Georg Frideric HANDEL (1685-1759)
Music for the Royal Fireworks; Overture, HWV351 (1749) [9:13]
Organ Concerto in G minor, Op.4 No.1 (1735) [17:36]
Wolfgang Amadeus MOZART (1756-1791)
Serenade No.7 in D major, K.250 Haffner (1776) [47:54]
Serenade No.9 in D major, K.320 Posthorn (1779) [38:57]
Ludwig van BEETHOVEN (1770-1827)
Leonore Overture No.3, Op.72b (1805) [14:55]
Lionel Rogg (organ)
NHK Symphony Orchestra/Günter Wand
rec. April 1982 (Handel and Serenade No.9); November 1979 (Beethoven and Handel Organ Concerto) and December 1983 (Serenade No.7), live, NHK Hall, Tokyo
KING INTERNATIONAL KKC 2041/2 [63:51 + 74:03]
In his later years Günter Wand became known as something of a Schubert-Brahms-Bruckner specialist, but in truth his sympathies were wide. During his long tenure as conductor of the Gürzenich Orchestra, from 1947 to 1974, he programmed modern music frequently and at one point insisted that every concert include a contemporary piece. That said, he didn’t neglect standard repertoire and his early LP recordings do reflect a balance of classical and more challenging, tougher new music — Haydn and Schoenberg, and Schumann and Webern, for instance.
Wand was very popular in Japan and he made a number of visits. These two discs give us the classical Wand. He had recorded both the Serenades with the Gürzenich Orchestra and like a number of discs from that time they appeared on smaller but worthy labels such as Nonesuch, Counterpoint and Vanguard. The Tokyo concerts date from 1979 to 1983. The Posthorn Serenade (April 1982) shows how well Wand had drilled the NHK orchestra. There is fine sectional balance, blending within sections is good, and the winds are particularly communicative, not least the principal flautist in the Andante grazioso. The Haffner comes from a concert given in December 1983 and it too reflects well on the guest conductor and the NHK. It’s only a shame that the orchestra’s concertmaster is not identified, as his turn in the well-known Rondo, so often appropriated by violin soloists, is surely worthy of note.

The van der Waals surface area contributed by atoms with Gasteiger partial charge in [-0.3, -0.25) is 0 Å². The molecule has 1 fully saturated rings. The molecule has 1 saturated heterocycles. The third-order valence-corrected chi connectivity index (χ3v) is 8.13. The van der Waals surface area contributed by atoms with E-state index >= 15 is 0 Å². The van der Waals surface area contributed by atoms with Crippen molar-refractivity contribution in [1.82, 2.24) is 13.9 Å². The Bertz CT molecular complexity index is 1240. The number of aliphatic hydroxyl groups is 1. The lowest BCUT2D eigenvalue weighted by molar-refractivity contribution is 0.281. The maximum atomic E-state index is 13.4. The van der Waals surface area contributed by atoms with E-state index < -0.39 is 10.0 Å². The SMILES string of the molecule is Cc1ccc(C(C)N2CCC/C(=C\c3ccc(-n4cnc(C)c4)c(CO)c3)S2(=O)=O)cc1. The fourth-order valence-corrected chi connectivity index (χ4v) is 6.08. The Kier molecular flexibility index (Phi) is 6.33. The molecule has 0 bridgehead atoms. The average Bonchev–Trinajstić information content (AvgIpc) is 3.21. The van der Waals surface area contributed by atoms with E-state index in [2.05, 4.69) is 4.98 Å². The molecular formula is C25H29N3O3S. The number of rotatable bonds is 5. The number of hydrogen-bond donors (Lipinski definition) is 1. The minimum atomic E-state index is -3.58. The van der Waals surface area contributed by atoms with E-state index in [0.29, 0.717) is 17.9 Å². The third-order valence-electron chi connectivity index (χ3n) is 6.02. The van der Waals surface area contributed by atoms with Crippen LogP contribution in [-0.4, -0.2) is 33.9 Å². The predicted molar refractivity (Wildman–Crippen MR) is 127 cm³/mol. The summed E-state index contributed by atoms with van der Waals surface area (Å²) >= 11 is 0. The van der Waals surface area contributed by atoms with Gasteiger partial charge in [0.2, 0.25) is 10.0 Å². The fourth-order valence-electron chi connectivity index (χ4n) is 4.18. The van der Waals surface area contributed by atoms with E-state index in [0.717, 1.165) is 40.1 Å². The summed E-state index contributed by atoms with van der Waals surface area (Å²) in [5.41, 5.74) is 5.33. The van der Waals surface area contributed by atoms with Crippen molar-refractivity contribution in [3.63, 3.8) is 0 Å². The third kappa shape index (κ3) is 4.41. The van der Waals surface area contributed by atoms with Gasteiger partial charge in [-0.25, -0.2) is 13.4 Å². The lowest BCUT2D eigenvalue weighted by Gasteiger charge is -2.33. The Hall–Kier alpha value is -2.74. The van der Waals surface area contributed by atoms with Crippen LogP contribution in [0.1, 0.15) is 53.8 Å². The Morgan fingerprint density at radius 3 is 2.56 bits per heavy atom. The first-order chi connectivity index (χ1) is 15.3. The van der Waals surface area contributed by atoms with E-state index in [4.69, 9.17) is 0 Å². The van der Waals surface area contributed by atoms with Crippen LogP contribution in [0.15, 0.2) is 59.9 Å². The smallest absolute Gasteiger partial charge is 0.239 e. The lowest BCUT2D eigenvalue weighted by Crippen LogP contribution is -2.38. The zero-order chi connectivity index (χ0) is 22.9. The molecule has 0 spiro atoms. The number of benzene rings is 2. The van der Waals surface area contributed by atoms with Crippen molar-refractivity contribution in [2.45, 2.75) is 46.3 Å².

One doesn’t much think of Handel when considering Wand and indeed, we only hear the Overture from the Music for the Royal Fireworks, a performance which, once past an uneasy downbeat, has a deal of stretchy phraseology in the lentemente section and a nourished string tone throughout. We do, however, also hear the Organ Concerto Op.4 No.1 with soloist Lionel Rogg. There is no harpsichord continuo audible unlike, say, Simon Preston’s 1967 recording with Yehudi Menuhin, and Rogg and Wand take the finale at quite a stately, and somewhat under-inflected tempo. Beethoven’s Leonore No.3 overture is a commanding one, and reminds us that he had set down a symphonic cycle on LP and included some overtures back in his Gürzenich days.
As usual in this series the notes are in Japanese only. The sound quality is fine with minimal audience intervention.
It would be interesting to know Wand’s programming imperatives during these Tokyo visits and to have an opportunity to hear the symphonic literature he brought there.
Jonathan Woolf
The classical Wand - he was very popular in Japan.


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